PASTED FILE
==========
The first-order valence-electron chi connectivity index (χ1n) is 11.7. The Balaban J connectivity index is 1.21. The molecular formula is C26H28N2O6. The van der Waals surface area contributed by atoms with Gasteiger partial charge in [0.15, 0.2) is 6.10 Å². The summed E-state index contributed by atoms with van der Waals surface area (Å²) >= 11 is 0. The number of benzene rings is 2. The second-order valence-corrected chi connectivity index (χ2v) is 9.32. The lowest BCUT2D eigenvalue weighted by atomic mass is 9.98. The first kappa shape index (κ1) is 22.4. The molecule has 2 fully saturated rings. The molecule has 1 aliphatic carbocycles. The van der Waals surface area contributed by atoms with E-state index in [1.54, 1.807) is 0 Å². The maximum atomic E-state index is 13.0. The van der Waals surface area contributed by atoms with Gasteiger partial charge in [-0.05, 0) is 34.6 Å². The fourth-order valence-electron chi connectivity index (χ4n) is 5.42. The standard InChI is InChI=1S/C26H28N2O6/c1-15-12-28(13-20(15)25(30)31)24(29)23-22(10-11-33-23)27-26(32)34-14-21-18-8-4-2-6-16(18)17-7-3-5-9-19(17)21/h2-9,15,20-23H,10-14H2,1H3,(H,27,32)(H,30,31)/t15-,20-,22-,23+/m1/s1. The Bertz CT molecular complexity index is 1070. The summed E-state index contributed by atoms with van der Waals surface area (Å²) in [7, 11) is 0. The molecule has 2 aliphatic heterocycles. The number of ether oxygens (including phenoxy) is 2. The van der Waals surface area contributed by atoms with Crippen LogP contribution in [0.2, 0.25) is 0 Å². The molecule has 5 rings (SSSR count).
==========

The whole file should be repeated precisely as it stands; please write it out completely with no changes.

The first-order valence-electron chi connectivity index (χ1n) is 11.7. The Balaban J connectivity index is 1.21. The molecular formula is C26H28N2O6. The van der Waals surface area contributed by atoms with Gasteiger partial charge in [0.15, 0.2) is 6.10 Å². The summed E-state index contributed by atoms with van der Waals surface area (Å²) >= 11 is 0. The number of benzene rings is 2. The second-order valence-corrected chi connectivity index (χ2v) is 9.32. The lowest BCUT2D eigenvalue weighted by atomic mass is 9.98. The first kappa shape index (κ1) is 22.4. The molecule has 2 fully saturated rings. The molecule has 1 aliphatic carbocycles. The van der Waals surface area contributed by atoms with E-state index in [1.54, 1.807) is 0 Å². The maximum atomic E-state index is 13.0. The van der Waals surface area contributed by atoms with Gasteiger partial charge in [-0.05, 0) is 34.6 Å². The fourth-order valence-electron chi connectivity index (χ4n) is 5.42. The standard InChI is InChI=1S/C26H28N2O6/c1-15-12-28(13-20(15)25(30)31)24(29)23-22(10-11-33-23)27-26(32)34-14-21-18-8-4-2-6-16(18)17-7-3-5-9-19(17)21/h2-9,15,20-23H,10-14H2,1H3,(H,27,32)(H,30,31)/t15-,20-,22-,23+/m1/s1. The Bertz CT molecular complexity index is 1070. The summed E-state index contributed by atoms with van der Waals surface area (Å²) in [7, 11) is 0. The molecule has 2 aliphatic heterocycles. The number of ether oxygens (including phenoxy) is 2. The van der Waals surface area contributed by atoms with Crippen LogP contribution in [0.2, 0.25) is 0 Å². The molecule has 5 rings (SSSR count).